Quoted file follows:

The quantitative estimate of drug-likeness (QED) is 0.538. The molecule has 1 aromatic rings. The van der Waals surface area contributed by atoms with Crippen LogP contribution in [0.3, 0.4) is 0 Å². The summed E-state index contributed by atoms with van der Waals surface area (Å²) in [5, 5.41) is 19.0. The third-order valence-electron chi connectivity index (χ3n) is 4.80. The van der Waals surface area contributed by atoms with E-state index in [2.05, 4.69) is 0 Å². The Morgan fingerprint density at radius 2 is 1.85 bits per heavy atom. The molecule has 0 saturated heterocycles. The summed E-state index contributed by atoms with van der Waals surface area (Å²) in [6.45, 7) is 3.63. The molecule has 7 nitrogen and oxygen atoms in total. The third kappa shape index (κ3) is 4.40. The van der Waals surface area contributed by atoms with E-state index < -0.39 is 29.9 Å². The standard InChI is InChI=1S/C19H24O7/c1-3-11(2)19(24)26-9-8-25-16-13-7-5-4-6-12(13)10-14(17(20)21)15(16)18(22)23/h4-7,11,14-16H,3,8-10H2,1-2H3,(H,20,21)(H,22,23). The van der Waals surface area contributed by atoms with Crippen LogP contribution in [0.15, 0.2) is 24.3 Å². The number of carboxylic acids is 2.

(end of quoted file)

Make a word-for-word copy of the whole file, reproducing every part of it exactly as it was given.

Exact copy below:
The quantitative estimate of drug-likeness (QED) is 0.538. The molecule has 1 aromatic rings. The van der Waals surface area contributed by atoms with Crippen LogP contribution in [0.3, 0.4) is 0 Å². The summed E-state index contributed by atoms with van der Waals surface area (Å²) in [5, 5.41) is 19.0. The third-order valence-electron chi connectivity index (χ3n) is 4.80. The van der Waals surface area contributed by atoms with E-state index in [2.05, 4.69) is 0 Å². The Morgan fingerprint density at radius 2 is 1.85 bits per heavy atom. The molecule has 0 saturated heterocycles. The summed E-state index contributed by atoms with van der Waals surface area (Å²) in [6.45, 7) is 3.63. The molecule has 7 nitrogen and oxygen atoms in total. The third kappa shape index (κ3) is 4.40. The van der Waals surface area contributed by atoms with E-state index < -0.39 is 29.9 Å². The standard InChI is InChI=1S/C19H24O7/c1-3-11(2)19(24)26-9-8-25-16-13-7-5-4-6-12(13)10-14(17(20)21)15(16)18(22)23/h4-7,11,14-16H,3,8-10H2,1-2H3,(H,20,21)(H,22,23). The van der Waals surface area contributed by atoms with Crippen LogP contribution in [0.15, 0.2) is 24.3 Å². The number of carboxylic acids is 2.